@aral Wow. So Google is like: Thanks to Microsoft, just about every web browser is now based on our "open source" browser engine. Let's start dismantling all of the technologies that make it possible to avoid our survalience.

God Google makes me so mad!

@aral I'll just keep using firefox like i've been doing for like, a decade now

@aral welp, guess I better go find a new non-Chromium browser now

god fucking damn it

@DianeBruce
I thought that went out the door long before they removed it from their corporate docs
@aral

@aral Would this break Brave too since it's based on Chromium? Wouldn't this help grow Brave?

@aral another good reason to switch to #firefox or another non-chromium browser :-)

@aral it almost looks legitimate but these constraints look arbitrary and I don't see technical reasoning behind them. Only "longer list is hard to traverse" I guess.
Funny thing is, all adblockers are declarative, even umatrix, from the client side. The browser just have to expose more stuff in the rules. I don't believe it cannot be efficient enough.

@aral I didn't install #Chrome when I re-installed #Linux on my laptop and I haven't missed that ugly thing one bit.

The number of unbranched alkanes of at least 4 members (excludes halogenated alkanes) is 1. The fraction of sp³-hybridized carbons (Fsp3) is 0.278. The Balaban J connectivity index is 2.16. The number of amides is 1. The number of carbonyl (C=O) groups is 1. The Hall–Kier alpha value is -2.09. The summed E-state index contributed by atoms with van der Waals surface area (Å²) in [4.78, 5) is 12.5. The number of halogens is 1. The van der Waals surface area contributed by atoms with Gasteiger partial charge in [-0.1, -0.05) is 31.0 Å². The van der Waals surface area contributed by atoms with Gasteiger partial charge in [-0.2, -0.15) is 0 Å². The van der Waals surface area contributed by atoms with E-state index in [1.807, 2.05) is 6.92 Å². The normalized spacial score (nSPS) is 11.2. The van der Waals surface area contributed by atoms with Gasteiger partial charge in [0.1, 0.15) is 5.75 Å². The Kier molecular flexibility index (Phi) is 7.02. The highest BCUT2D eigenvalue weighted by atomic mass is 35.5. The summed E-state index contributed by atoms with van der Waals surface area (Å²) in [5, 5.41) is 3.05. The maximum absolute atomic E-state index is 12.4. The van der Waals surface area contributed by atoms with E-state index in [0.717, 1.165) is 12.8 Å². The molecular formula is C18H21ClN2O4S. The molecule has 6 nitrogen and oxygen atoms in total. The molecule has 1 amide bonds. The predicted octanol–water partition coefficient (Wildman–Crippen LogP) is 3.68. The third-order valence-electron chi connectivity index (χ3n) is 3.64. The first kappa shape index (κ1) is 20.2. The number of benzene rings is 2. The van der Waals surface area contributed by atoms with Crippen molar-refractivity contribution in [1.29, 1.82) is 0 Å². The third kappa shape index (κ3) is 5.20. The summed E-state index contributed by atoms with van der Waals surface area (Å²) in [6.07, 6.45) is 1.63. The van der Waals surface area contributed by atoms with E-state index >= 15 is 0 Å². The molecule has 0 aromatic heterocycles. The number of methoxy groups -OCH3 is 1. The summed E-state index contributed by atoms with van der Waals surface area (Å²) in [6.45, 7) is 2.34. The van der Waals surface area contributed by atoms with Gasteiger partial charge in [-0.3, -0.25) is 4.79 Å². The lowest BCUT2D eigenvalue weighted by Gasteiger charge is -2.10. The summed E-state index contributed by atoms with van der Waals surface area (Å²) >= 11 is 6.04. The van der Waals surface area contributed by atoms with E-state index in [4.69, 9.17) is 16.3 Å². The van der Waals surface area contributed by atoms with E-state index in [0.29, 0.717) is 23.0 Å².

#Firefox

@aral god the comment cops in the bug thread you linked are such pieces of shit, clearly just trying to shut down opposition and move discussion to somewhere where nobody will see it

treating these developers of the most critical extensions with millions of users like shit because they're not willing to jump through the hoops that the comment cops are throwing in their way

ugh fuck google

@aral Well, nobody (including google) is obliged to host other people's opinions on their infrastructure. That's why we are using Mastodon :P

@zalandocalrissian Exactly. Now think about how much of the population depends on Google and Facebook and <insert every other surveillance capitalist here> and you’ve just summarised why human rights and democracy are fucked unless we move beyond surveillance capitalism.

@aral well, when I checked the bug yesterday there were two comments. First one begging Google to fix this otherwise the guy goes back to Firefox. Second one calling for a Chromium Fork.

I can easily imagine that a lot of comments are out of the topic.

Then I would definitely prefer that these comments would be hidden by default.

@AMDG2 @aral

If so, you should make reading such offtopic comments possible, but optional (eg in a separate page), not remove them.

After all the comment author is visible, so people can be held accountable for what they write.